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Bill Wiggin: I have fought for the inclusion of the improvement notice in the Bill, and I am pleased that the Government have wrestled with the very difficult task of proposing such an amendment. New clause 9 will serve as a statutory provision that represents an intermediate step before prosecution and will operate as an independent measure that will help to improve animal welfare standards.
The principle of issuing warningsor, in footballing terms, yellow cardswith a statutory requirement before pursuing prosecutions will not only save time and money, but help to focus resources elsewhere, on the most serious cruelty crimes. However, although I can see that the Minister's officials have done a good job in drafting the new clause, I am disappointed that it does not include a mandatory mechanism to ensure that suspected offenders are issued with an improvement notice before any prosecution can commence, and I have tabled a "one-word" amendment accordingly.
The offences under clause 8, for which the improvement notice will apply, relate to the raft of codes of practice that the Minister plans to introduce under clause 12. Given that many owners may not have read a copy of the draft cat code and may not have read it carefully enough to know whether their cat happens to be too fat or too slim or is receiving sufficient mental stimulation, it is only right that we give them the opportunity to alter for the better the way that they care for their animals.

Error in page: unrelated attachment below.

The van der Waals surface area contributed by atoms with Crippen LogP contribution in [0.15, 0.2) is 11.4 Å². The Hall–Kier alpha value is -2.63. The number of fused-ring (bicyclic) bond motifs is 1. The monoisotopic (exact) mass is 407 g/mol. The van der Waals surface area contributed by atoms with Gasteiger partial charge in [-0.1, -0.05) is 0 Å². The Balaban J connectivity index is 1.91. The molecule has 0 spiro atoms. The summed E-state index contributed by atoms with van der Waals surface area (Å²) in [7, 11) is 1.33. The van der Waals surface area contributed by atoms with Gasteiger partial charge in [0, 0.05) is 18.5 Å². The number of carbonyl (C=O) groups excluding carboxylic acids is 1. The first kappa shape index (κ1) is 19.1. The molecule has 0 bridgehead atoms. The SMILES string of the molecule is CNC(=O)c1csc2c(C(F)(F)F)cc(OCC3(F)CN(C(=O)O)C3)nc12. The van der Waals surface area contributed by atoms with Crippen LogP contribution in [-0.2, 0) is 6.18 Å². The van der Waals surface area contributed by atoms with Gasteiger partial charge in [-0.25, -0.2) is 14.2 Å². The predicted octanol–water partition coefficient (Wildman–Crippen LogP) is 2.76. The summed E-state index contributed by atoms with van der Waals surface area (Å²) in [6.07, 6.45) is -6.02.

The vast majority of animal owners would be prepared to do the right thing if they knew what it was. Of the 257 improvement notices issues in the RSPCA's eastern region, only 17 were ignored. Let us just think of the court time saved and how beneficial it would be to inspectors to be empowered in that sensible and practical way, which would improve animal welfare. It is those 17 people whom we are after. That is the path to cruelty, so they are the people whom we want to prosecute, and we want to do so in the spirit of the Bill, before their animals have suffered cruelty; we do not want to prosecute people who are willing to change.
Furthermore, the Select Committee on Environment, Food and Rural Affairs, which considered a draft version of the Animal Welfare Bill more than a year ago, recommended that provisions for improvement notices should be included in the Bill. So if we fail to amend the Bill to give law enforcers the power to issue improvement notices, we will open the floodgates to prosecution.
The RSPCA has pointed out that some clarity on those notices would be helpful, and I am sure that there will be opportunities in another place to clarify how we deal with people who abuse this important merciful intervention. We can overcome the technical difficulties associated with people who hide behind the time frame, or who repeatedly fail for different reasons.
We know that such orders work, so let us give them the full backing of Parliament by ensuring that they are issued on a mandatory basis before all prosecutions under clause 8(1). Amendment (a), which I tabled to new clause 9, would serve that purpose, as would new
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clauses 3, 4 and 5, which I also tabled. However, it was the Minister's wish that I should not press that amendment or those new clauses to a vote. I shall happily take his advice on the new clauses, but I intend to seek a vote on amendment (a), which would make Government new clause 9 mandatory.